The role of working memory capacity in autobiographical retrieval: Individual differences in strategic search

Nash Unsworth, Gregory J. Spillers, Gene Brewer

Research output: Contribution to journalArticle

16 Scopus citations


Remembering previous experiences from one's personal past is a principal component of psychological well-being, personality, sense of self, decision making, and planning for the future. In the current study the ability to search for autobiographical information in memory was examined by having college students recall their Facebook friends. Individual differences in working memory capacity manifested itself in the search of autobiographical memory by way of the total number of friends remembered, the number of clusters of friends, size of clusters, and the speed with which participants could output their friends' names. Although working memory capacity was related to the ability to search autobiographical memory, participants did not differ in the manner in which they approached the search and used contextual cues to help query their memories. These results corroborate recent theorising, which suggests that working memory is a necessary component of self-generating contextual cues to strategically search memory for autobiographical information.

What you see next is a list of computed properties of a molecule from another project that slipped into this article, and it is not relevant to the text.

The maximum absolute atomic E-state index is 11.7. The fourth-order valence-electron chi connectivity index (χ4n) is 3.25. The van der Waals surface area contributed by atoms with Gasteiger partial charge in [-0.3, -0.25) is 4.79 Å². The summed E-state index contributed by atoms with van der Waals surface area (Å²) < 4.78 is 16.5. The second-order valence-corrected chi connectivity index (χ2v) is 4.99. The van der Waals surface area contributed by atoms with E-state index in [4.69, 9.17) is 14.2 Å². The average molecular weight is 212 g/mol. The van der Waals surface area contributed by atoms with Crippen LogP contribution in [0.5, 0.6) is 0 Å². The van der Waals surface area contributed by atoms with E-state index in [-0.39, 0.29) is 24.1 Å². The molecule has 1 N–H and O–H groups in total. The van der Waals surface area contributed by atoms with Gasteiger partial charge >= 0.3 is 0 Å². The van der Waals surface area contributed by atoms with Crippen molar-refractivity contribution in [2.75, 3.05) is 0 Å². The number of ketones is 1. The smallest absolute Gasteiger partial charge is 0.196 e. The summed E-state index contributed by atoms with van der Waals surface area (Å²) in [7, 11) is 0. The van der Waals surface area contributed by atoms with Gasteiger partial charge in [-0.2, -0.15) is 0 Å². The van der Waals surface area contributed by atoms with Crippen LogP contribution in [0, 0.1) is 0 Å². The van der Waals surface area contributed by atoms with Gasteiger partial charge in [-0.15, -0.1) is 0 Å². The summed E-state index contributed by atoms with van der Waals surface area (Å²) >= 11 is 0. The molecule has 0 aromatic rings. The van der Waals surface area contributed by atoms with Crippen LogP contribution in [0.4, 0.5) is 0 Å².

Original languageEnglish (US)
Pages (from-to)167-176
Number of pages10
Issue number2
StatePublished - Feb 1 2012



  • Autobiographical memory
  • Individual differences
  • Working memory

ASJC Scopus subject areas

  • Arts and Humanities (miscellaneous)
  • Psychology(all)

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